Meal Prep Cookbook For Dummies
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When you’re ready to create your own menu plans, start small and plan 14 days’ worth of meals. After you get the hang of menu planning, you can plan more weeks at once.

To start, call a family meeting. When everyone is settled in, pass out notebooks and pencils. Explain the goal — to plan menus as a family for the next two weeks, taking schedules and food likes and dislikes into account.

Next, establish a dinnertime. To determine a time that works best for everyone, give each person a blank two-week grid. Fill in your family’s social, school, church, and other activities (and their times and duration) on the grid.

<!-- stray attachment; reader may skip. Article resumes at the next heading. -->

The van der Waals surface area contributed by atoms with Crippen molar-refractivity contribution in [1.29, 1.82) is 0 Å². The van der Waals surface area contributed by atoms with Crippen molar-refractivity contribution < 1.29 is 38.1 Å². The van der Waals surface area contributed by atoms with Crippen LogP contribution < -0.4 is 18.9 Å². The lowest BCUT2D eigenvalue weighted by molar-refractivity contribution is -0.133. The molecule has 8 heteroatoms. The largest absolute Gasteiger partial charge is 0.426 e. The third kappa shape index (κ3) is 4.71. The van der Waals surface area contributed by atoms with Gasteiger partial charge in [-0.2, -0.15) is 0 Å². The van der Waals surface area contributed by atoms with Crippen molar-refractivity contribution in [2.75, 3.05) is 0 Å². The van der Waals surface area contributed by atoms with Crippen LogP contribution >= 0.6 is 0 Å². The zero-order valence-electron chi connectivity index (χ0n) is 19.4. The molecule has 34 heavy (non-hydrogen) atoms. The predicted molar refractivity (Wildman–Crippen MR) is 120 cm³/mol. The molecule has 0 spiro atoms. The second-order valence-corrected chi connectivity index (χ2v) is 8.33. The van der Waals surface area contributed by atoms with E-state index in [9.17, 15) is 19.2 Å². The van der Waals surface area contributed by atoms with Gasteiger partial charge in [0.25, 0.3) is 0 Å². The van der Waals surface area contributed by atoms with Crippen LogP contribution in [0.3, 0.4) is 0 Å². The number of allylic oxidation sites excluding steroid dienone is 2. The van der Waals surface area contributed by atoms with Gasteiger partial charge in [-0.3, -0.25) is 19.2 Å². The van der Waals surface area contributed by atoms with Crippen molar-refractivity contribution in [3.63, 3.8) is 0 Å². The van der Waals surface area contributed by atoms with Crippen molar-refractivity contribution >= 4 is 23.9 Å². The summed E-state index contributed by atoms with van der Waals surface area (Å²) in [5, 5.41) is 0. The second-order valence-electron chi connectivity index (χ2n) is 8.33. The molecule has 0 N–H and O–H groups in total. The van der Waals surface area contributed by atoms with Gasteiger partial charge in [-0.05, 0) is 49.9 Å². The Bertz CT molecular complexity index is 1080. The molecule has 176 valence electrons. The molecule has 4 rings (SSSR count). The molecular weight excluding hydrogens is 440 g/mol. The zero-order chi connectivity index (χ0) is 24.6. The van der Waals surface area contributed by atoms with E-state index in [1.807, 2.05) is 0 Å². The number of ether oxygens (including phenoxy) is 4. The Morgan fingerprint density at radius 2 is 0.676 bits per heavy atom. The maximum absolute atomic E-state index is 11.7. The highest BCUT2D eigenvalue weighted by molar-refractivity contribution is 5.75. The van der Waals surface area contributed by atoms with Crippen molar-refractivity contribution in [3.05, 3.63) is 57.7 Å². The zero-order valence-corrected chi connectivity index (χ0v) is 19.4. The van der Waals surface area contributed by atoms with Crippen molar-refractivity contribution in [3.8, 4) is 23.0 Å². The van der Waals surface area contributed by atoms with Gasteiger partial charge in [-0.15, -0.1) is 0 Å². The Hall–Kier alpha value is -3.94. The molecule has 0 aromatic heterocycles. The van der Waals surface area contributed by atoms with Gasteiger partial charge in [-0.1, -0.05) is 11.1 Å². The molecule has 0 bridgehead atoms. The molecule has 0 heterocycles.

Now it’s on to food preferences. Allow each person to state two or three dislikes, with the stipulation that the dislikes can’t be all of anything. Instead, make your kids (or spouse) pick the worst of the offending category. You can’t rule out all vegetables, but you can rule out a vegetable that no one likes. After everyone has written down their dislikes, call for a vote. Majority rules.

Now it’s time to choose what you will eat. Decide what entree (beef, pork, chicken, lamb, no-meat, and so on) you’ll have for each of the 14 days. Write those on your master grid.

Then round out each meal with foods to go with the main course. Those dishes may require recipes, or they may be as simple as a salad you have to assemble or a vegetable that requires microwaving.

After you’ve planned each meal, find a recipe for each entree and side dish. Now the only things left to do are to shop for any ingredients you don’t have on hand, prepare each night’s meal, and enjoy it with your family.

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